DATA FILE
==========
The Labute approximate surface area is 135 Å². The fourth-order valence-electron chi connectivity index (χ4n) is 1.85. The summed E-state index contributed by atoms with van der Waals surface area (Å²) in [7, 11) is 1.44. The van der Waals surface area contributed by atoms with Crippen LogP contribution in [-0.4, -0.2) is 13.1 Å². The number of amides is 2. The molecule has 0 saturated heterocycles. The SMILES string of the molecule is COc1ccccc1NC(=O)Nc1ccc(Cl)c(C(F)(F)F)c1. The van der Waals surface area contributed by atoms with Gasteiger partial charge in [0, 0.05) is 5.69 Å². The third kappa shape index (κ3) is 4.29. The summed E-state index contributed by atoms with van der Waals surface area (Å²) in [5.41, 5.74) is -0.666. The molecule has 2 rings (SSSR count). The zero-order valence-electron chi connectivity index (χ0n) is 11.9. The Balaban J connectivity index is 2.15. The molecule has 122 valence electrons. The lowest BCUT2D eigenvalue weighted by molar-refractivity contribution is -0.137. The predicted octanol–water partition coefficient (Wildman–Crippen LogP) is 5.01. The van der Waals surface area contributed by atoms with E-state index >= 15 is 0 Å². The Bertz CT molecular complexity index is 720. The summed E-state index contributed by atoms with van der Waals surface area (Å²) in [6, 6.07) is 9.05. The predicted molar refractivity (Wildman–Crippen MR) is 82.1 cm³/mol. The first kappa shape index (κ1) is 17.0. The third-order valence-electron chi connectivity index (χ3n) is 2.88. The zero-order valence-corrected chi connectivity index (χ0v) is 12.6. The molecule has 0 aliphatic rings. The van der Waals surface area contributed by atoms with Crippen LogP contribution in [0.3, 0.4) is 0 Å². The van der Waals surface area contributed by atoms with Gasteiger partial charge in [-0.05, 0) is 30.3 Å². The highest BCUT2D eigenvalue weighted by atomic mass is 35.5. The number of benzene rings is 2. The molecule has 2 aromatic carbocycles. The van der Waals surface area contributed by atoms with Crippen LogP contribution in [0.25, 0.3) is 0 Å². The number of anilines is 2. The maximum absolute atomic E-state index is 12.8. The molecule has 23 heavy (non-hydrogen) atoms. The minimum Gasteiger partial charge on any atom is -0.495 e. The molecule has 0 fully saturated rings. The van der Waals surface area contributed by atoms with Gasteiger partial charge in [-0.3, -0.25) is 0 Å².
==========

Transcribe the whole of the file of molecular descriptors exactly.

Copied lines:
The Labute approximate surface area is 135 Å². The fourth-order valence-electron chi connectivity index (χ4n) is 1.85. The summed E-state index contributed by atoms with van der Waals surface area (Å²) in [7, 11) is 1.44. The van der Waals surface area contributed by atoms with Crippen LogP contribution in [-0.4, -0.2) is 13.1 Å². The number of amides is 2. The molecule has 0 saturated heterocycles. The SMILES string of the molecule is COc1ccccc1NC(=O)Nc1ccc(Cl)c(C(F)(F)F)c1. The van der Waals surface area contributed by atoms with Gasteiger partial charge in [0, 0.05) is 5.69 Å². The third kappa shape index (κ3) is 4.29. The summed E-state index contributed by atoms with van der Waals surface area (Å²) in [5.41, 5.74) is -0.666. The molecule has 2 rings (SSSR count). The zero-order valence-electron chi connectivity index (χ0n) is 11.9. The Balaban J connectivity index is 2.15. The molecule has 122 valence electrons. The lowest BCUT2D eigenvalue weighted by molar-refractivity contribution is -0.137. The predicted octanol–water partition coefficient (Wildman–Crippen LogP) is 5.01. The van der Waals surface area contributed by atoms with E-state index >= 15 is 0 Å². The Bertz CT molecular complexity index is 720. The summed E-state index contributed by atoms with van der Waals surface area (Å²) in [6, 6.07) is 9.05. The predicted molar refractivity (Wildman–Crippen MR) is 82.1 cm³/mol. The first kappa shape index (κ1) is 17.0. The third-order valence-electron chi connectivity index (χ3n) is 2.88. The zero-order valence-corrected chi connectivity index (χ0v) is 12.6. The molecule has 0 aliphatic rings. The van der Waals surface area contributed by atoms with Crippen LogP contribution in [0.3, 0.4) is 0 Å². The van der Waals surface area contributed by atoms with Gasteiger partial charge in [-0.05, 0) is 30.3 Å². The highest BCUT2D eigenvalue weighted by atomic mass is 35.5. The number of benzene rings is 2. The molecule has 2 aromatic carbocycles. The van der Waals surface area contributed by atoms with Crippen LogP contribution in [0.25, 0.3) is 0 Å². The number of anilines is 2. The maximum absolute atomic E-state index is 12.8. The molecule has 23 heavy (non-hydrogen) atoms. The minimum Gasteiger partial charge on any atom is -0.495 e. The molecule has 0 fully saturated rings. The van der Waals surface area contributed by atoms with Gasteiger partial charge in [-0.3, -0.25) is 0 Å².